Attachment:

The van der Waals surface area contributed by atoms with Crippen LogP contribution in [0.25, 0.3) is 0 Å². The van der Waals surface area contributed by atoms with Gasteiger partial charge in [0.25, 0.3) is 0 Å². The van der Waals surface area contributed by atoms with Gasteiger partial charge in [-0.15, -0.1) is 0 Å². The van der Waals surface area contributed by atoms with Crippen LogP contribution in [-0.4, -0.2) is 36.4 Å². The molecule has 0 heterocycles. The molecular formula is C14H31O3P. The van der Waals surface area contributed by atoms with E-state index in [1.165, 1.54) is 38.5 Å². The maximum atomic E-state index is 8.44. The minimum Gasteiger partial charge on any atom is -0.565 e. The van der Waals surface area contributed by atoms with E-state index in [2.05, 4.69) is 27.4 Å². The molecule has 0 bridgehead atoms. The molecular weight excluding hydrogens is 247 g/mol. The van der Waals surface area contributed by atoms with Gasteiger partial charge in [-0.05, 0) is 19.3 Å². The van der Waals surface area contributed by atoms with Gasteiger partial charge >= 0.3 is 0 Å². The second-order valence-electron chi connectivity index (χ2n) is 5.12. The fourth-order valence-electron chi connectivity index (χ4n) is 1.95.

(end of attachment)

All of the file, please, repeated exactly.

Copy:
The van der Waals surface area contributed by atoms with Crippen LogP contribution in [0.25, 0.3) is 0 Å². The van der Waals surface area contributed by atoms with Gasteiger partial charge in [0.25, 0.3) is 0 Å². The van der Waals surface area contributed by atoms with Gasteiger partial charge in [-0.15, -0.1) is 0 Å². The van der Waals surface area contributed by atoms with Crippen LogP contribution in [-0.4, -0.2) is 36.4 Å². The molecule has 0 heterocycles. The molecular formula is C14H31O3P. The van der Waals surface area contributed by atoms with E-state index in [1.165, 1.54) is 38.5 Å². The maximum atomic E-state index is 8.44. The minimum Gasteiger partial charge on any atom is -0.565 e. The van der Waals surface area contributed by atoms with E-state index in [2.05, 4.69) is 27.4 Å². The molecule has 0 bridgehead atoms. The molecular weight excluding hydrogens is 247 g/mol. The van der Waals surface area contributed by atoms with Gasteiger partial charge in [-0.05, 0) is 19.3 Å². The van der Waals surface area contributed by atoms with Gasteiger partial charge >= 0.3 is 0 Å². The second-order valence-electron chi connectivity index (χ2n) is 5.12. The fourth-order valence-electron chi connectivity index (χ4n) is 1.95.